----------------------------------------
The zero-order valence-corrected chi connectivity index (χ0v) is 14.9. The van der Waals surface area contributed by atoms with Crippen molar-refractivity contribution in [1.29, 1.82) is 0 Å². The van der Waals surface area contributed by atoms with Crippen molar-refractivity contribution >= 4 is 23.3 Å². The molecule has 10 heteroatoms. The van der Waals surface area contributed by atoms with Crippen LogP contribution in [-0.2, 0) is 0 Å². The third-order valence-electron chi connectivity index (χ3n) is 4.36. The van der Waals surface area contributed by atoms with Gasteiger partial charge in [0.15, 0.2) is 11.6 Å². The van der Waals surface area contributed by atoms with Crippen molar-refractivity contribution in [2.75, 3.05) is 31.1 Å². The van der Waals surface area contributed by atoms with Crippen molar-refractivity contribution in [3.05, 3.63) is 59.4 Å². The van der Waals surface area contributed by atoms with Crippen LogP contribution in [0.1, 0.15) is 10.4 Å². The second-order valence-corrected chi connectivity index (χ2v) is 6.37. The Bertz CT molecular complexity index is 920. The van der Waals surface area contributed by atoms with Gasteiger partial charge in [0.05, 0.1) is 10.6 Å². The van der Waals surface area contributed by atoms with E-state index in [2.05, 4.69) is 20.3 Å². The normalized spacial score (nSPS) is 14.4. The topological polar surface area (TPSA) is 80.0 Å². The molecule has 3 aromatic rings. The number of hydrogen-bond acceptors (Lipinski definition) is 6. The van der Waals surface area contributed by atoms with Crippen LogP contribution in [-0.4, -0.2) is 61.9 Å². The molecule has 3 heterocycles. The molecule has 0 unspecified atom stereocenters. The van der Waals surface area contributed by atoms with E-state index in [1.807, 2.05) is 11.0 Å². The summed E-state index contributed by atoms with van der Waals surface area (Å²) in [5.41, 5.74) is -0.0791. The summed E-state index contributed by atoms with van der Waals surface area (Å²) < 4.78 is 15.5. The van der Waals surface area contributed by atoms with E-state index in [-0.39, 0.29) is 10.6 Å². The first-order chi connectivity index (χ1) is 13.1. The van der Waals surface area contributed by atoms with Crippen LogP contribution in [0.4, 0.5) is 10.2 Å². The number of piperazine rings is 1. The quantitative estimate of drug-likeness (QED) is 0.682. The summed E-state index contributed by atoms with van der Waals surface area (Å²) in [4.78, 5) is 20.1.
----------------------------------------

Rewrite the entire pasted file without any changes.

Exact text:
The zero-order valence-corrected chi connectivity index (χ0v) is 14.9. The van der Waals surface area contributed by atoms with Crippen molar-refractivity contribution in [1.29, 1.82) is 0 Å². The van der Waals surface area contributed by atoms with Crippen molar-refractivity contribution >= 4 is 23.3 Å². The molecule has 10 heteroatoms. The van der Waals surface area contributed by atoms with Crippen LogP contribution in [-0.2, 0) is 0 Å². The third-order valence-electron chi connectivity index (χ3n) is 4.36. The van der Waals surface area contributed by atoms with Gasteiger partial charge in [0.15, 0.2) is 11.6 Å². The van der Waals surface area contributed by atoms with Crippen molar-refractivity contribution in [2.75, 3.05) is 31.1 Å². The van der Waals surface area contributed by atoms with Crippen molar-refractivity contribution in [3.05, 3.63) is 59.4 Å². The van der Waals surface area contributed by atoms with Crippen LogP contribution in [0.1, 0.15) is 10.4 Å². The second-order valence-corrected chi connectivity index (χ2v) is 6.37. The Bertz CT molecular complexity index is 920. The van der Waals surface area contributed by atoms with Gasteiger partial charge in [0.05, 0.1) is 10.6 Å². The van der Waals surface area contributed by atoms with E-state index in [2.05, 4.69) is 20.3 Å². The normalized spacial score (nSPS) is 14.4. The topological polar surface area (TPSA) is 80.0 Å². The molecule has 3 aromatic rings. The number of hydrogen-bond acceptors (Lipinski definition) is 6. The van der Waals surface area contributed by atoms with Crippen LogP contribution in [-0.4, -0.2) is 61.9 Å². The molecule has 3 heterocycles. The molecule has 0 unspecified atom stereocenters. The van der Waals surface area contributed by atoms with E-state index in [1.807, 2.05) is 11.0 Å². The summed E-state index contributed by atoms with van der Waals surface area (Å²) in [5.41, 5.74) is -0.0791. The summed E-state index contributed by atoms with van der Waals surface area (Å²) < 4.78 is 15.5. The van der Waals surface area contributed by atoms with E-state index in [-0.39, 0.29) is 10.6 Å². The first-order chi connectivity index (χ1) is 13.1. The van der Waals surface area contributed by atoms with Crippen LogP contribution in [0.4, 0.5) is 10.2 Å². The number of piperazine rings is 1. The quantitative estimate of drug-likeness (QED) is 0.682. The summed E-state index contributed by atoms with van der Waals surface area (Å²) in [4.78, 5) is 20.1.